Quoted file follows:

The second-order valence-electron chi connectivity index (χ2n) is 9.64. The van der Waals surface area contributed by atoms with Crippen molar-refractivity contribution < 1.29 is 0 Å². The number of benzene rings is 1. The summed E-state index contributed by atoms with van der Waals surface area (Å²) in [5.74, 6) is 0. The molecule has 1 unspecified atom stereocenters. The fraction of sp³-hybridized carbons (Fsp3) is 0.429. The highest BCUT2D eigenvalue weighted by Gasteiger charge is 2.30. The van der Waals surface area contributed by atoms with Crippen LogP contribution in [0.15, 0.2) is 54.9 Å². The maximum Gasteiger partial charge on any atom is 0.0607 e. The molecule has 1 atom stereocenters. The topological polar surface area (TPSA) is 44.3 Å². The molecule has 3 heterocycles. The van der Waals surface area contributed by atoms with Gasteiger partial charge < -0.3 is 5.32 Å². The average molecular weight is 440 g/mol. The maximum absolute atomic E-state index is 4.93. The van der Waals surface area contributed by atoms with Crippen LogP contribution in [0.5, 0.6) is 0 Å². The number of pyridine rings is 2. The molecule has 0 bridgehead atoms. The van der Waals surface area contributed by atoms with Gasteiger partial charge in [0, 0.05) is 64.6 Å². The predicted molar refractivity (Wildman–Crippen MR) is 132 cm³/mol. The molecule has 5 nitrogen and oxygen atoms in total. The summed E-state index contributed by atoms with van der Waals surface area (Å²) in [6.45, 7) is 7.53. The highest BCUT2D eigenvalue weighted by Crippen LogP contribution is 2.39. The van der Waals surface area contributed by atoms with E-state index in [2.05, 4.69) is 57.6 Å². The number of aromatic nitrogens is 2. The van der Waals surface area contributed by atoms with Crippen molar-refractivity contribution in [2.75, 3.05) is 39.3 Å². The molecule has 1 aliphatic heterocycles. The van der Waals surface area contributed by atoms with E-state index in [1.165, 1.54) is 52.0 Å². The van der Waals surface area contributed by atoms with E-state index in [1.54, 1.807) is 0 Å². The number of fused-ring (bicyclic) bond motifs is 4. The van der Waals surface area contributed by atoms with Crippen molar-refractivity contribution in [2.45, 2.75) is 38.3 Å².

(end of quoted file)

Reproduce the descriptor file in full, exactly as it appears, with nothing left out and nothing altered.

The second-order valence-electron chi connectivity index (χ2n) is 9.64. The van der Waals surface area contributed by atoms with Crippen molar-refractivity contribution < 1.29 is 0 Å². The number of benzene rings is 1. The summed E-state index contributed by atoms with van der Waals surface area (Å²) in [5.74, 6) is 0. The molecule has 1 unspecified atom stereocenters. The fraction of sp³-hybridized carbons (Fsp3) is 0.429. The highest BCUT2D eigenvalue weighted by Gasteiger charge is 2.30. The van der Waals surface area contributed by atoms with Crippen LogP contribution in [0.15, 0.2) is 54.9 Å². The maximum Gasteiger partial charge on any atom is 0.0607 e. The molecule has 1 atom stereocenters. The topological polar surface area (TPSA) is 44.3 Å². The molecule has 3 heterocycles. The van der Waals surface area contributed by atoms with Gasteiger partial charge < -0.3 is 5.32 Å². The average molecular weight is 440 g/mol. The maximum absolute atomic E-state index is 4.93. The van der Waals surface area contributed by atoms with Crippen LogP contribution in [0.5, 0.6) is 0 Å². The number of pyridine rings is 2. The molecule has 0 bridgehead atoms. The van der Waals surface area contributed by atoms with Gasteiger partial charge in [0, 0.05) is 64.6 Å². The predicted molar refractivity (Wildman–Crippen MR) is 132 cm³/mol. The molecule has 5 nitrogen and oxygen atoms in total. The summed E-state index contributed by atoms with van der Waals surface area (Å²) in [6.45, 7) is 7.53. The highest BCUT2D eigenvalue weighted by Crippen LogP contribution is 2.39. The van der Waals surface area contributed by atoms with E-state index in [2.05, 4.69) is 57.6 Å². The number of aromatic nitrogens is 2. The van der Waals surface area contributed by atoms with Crippen molar-refractivity contribution in [2.75, 3.05) is 39.3 Å². The molecule has 1 aliphatic heterocycles. The van der Waals surface area contributed by atoms with E-state index in [1.165, 1.54) is 52.0 Å². The van der Waals surface area contributed by atoms with E-state index in [1.54, 1.807) is 0 Å². The number of fused-ring (bicyclic) bond motifs is 4. The van der Waals surface area contributed by atoms with Crippen molar-refractivity contribution in [2.45, 2.75) is 38.3 Å².